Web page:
Texas freeze, increased demand driving tropical plant shortages in St. Louis area

BALLWIN, Mon – There’s a shortage of many things these days, and now you can add tropes to that list.

At Ballwin’s Greenscape Gardens, tables that are usually filled with lush tropics through June are already bare in some places and it’s only mid-May.

“Some of the more unusual hibiscus species, some of the larger elephant ears, many of our favorite palms, mandevillas, many of the things we are used to by June, we see a great shortage of over the country,” said Jen Schamber, General Manager of Greenscape Gardens.

One of the main reasons for the shortage is the historic Texas freeze earlier this year.

“That blew a large percentage of people’s landscapes. And all of the tropical growers in this area only lost tons of their crops, so all of the Florida growers the rest of the country relies on started moving all of their crops to Texas before we got a shot at them “Said Schamber.

The second reason is the result of people spending more time at home.

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“This year in 2021 and also in 2020 we have added a lot of new gardeners to the plant world. That was absolutely fantastic, but of course new gardeners will increase the demand for this plant material and the supply just won’t be there to support them all, ”she said.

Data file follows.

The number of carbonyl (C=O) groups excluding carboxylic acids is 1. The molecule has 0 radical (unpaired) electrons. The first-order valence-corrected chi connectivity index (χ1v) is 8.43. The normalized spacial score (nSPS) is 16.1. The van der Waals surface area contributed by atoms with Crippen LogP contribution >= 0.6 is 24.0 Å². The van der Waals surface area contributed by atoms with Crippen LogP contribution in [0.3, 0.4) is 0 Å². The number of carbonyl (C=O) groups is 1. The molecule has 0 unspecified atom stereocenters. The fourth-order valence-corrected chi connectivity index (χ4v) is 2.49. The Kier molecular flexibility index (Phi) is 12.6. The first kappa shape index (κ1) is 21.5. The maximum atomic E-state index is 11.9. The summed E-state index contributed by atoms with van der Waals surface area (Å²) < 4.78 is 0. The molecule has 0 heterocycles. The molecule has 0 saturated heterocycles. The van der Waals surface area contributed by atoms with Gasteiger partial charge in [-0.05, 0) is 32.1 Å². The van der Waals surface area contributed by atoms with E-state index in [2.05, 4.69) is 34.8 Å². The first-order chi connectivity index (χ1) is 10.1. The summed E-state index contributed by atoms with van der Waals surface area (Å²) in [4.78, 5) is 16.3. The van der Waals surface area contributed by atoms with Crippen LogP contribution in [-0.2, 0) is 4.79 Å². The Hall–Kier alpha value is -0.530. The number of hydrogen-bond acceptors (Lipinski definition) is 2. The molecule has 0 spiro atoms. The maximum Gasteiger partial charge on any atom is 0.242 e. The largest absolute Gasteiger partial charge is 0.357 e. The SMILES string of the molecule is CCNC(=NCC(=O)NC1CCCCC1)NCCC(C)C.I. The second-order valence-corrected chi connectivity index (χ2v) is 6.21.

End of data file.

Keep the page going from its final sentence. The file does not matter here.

The demand this year is even higher than last year.

“We noticed that the indoor plant craze has started to grow here in this area. Not only do people enjoy their indoor plants, but now that it’s spring, they venture outside and try their green thumbs outdoors,” said Shamber.

And a warning to those who don’t normally do their patio pots until Memorial Day weekend when the pools are open.

“This is definitely not the year to wait too long. Most of the vendors and garden centers around the St. Louis area say delivery will take about two more weeks. In addition, we’re going to start tidying things up a bit, ”she said.

And looks can be deceptive when it comes to inventory.

“Usually we have a lot of things in stock. We don’t have that this year. And our growers and suppliers don’t have that this year. So what you see is kind of what you will get, ”said Schamber. “For the most part, most growers say, hey, when we’re out, we’re out.”

Which is pretty unusual for the Sunshine State. And we will have to wait a while for the next tropical crop to arrive.

“Florida has never run out of tropes. And now they’re out early and we won’t see them again until March next year, ”said Schamber.

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